Elise Gross

20 September 1868–2 April 1954 (Age 85)
Grodno Guberniya, Russian Empire

The Life of Elise

When Elise Gross was born on 20 September 1868, in Grodno Guberniya, Russian Empire, her father, Léon Gross ou Stkolvsky ou Sentokolski, was 33 and her mother, Leski Rachel Milkès, was 28. She married Abraham Haim Bleustein on 2 August 1887, in Paris, Île-de-France, France. They were the parents of at least 2 sons and 5 daughters. She died on 2 April 1954, in Paris, Île-de-France, France, at the age of 85, and was buried in Paris, Seine, France.

Photos & Memories (4)

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Family Time Line

Abraham Haim Bleustein
Elise Gross
1868–1954
Marriage: 2 August 1887
Anna Bleustein
1891–1944
Blanche Bleustein
Georges Bleustein
Louisette Bleustein
Marie Bleustein
Berthe Bleustein
1896–1962
Marcel Bleustein-Blanchet
1906–1996

Spouse and Children

    Abraham Haim Bleustein

    MaleMale

    Female1868–1954Female

MARRIAGE
2 August 1887
Paris, Île-de-France, France
children

(7)

    Anna Bleustein

    Female1891–1944Female

    Berthe Bleustein

    Female1896–1962Female

    Male1906–1996Male

    Blanche Bleustein

    FemaleFemale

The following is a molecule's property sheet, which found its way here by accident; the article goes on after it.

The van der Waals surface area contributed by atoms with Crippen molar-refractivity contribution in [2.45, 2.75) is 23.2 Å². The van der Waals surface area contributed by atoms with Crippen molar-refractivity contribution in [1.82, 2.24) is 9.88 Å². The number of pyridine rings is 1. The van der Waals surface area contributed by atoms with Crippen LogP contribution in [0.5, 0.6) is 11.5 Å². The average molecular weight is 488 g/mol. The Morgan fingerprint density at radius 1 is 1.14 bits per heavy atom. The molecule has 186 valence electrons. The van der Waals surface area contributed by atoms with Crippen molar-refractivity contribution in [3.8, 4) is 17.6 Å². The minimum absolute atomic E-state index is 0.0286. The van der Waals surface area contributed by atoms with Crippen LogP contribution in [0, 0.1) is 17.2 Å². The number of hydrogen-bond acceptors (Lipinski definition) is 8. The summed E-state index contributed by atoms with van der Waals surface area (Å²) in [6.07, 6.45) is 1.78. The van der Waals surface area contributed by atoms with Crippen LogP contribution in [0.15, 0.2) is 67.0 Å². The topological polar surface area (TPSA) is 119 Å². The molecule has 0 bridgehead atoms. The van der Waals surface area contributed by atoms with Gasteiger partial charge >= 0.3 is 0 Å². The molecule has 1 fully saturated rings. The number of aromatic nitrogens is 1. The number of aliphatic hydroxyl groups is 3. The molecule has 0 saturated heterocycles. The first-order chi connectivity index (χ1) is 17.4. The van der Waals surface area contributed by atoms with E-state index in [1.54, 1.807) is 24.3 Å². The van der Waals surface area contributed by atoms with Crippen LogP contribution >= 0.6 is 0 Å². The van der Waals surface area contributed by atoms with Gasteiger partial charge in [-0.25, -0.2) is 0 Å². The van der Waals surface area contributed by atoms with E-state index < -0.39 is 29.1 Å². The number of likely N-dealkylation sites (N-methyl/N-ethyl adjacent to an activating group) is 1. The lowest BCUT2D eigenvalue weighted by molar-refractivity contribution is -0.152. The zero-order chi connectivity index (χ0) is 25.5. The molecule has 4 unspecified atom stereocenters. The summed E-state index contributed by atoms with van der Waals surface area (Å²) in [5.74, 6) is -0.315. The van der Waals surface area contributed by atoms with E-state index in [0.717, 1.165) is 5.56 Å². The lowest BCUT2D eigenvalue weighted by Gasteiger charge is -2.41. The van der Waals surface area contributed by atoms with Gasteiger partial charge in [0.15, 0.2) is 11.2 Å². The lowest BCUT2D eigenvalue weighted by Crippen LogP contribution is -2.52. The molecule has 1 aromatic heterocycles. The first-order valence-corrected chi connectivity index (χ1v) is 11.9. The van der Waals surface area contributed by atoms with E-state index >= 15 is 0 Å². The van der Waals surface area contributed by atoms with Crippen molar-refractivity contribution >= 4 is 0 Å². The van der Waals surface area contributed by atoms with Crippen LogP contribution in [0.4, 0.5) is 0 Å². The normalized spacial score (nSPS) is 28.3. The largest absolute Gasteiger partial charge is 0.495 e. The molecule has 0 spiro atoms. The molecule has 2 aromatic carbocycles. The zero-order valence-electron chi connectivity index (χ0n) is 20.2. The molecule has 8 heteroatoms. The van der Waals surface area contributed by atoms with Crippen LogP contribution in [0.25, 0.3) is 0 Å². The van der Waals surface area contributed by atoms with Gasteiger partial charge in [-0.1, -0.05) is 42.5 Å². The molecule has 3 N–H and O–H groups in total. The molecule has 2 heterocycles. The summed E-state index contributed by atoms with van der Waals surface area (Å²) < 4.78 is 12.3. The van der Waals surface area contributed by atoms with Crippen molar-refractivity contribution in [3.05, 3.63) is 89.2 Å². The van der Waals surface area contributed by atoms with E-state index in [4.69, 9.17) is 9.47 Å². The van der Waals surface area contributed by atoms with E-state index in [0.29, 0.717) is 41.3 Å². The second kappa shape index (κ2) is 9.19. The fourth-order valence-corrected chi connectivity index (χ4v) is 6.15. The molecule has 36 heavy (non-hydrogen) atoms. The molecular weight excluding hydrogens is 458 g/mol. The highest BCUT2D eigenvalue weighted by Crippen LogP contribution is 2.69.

Georges Bleustein

    MaleMale

+2 More Children

Parents and Siblings

    Léon Gross ou Stkolvsky ou Sentokolski

    Male1835–Male

    Leski Rachel Milkès

    Female1840–Female

siblings

(5)

    Rachel Anna Nejama Ramé Gross

    Female1862–1931Female

    Female1868–1954Female

    Abraham Jules Gilles Gross

    Male1874–1940Male

    Max Gross

    Male1877–Male

    Male1883–1959Male

World Events (8)

1869

Age 1

War and Peace by Lev Tolstoy (1828-1910) published.
1870

Age 2

Franco-Prussian war resulted in the loss of Alsace and Lorraine and the fall of Napoleon III. Paris Commune (1871).
1894

Age 26

Nicholas II crowned emperor.

Name Meaning

1 German and Jewish (Ashkenazic): nickname for a big man, from Middle High German grōz ‘large’, ‘thick’, ‘corpulent’, German gross. The Jewish name has been Hebraicized as Gadol, from Hebrew gadol ‘large’. This name is widespread throughout central and eastern Europe, not only in German-speaking countries.2 English: nickname for a big man, from Middle English, Old French gros (Late Latin grossus, of Germanic origin, thus etymologically the same word as in 1 above). The English vocabulary word did not develop the sense ‘excessively fat’ until the 16th century.

Dictionary of American Family Names © Patrick Hanks 2003, 2006.

Possible Related Names

Sources (1)

  • Elise Gross en tant qu’entrée de Marcel Bleustein-Blanchet, "Brasil, Cartões de Imigração, 1900-1965"

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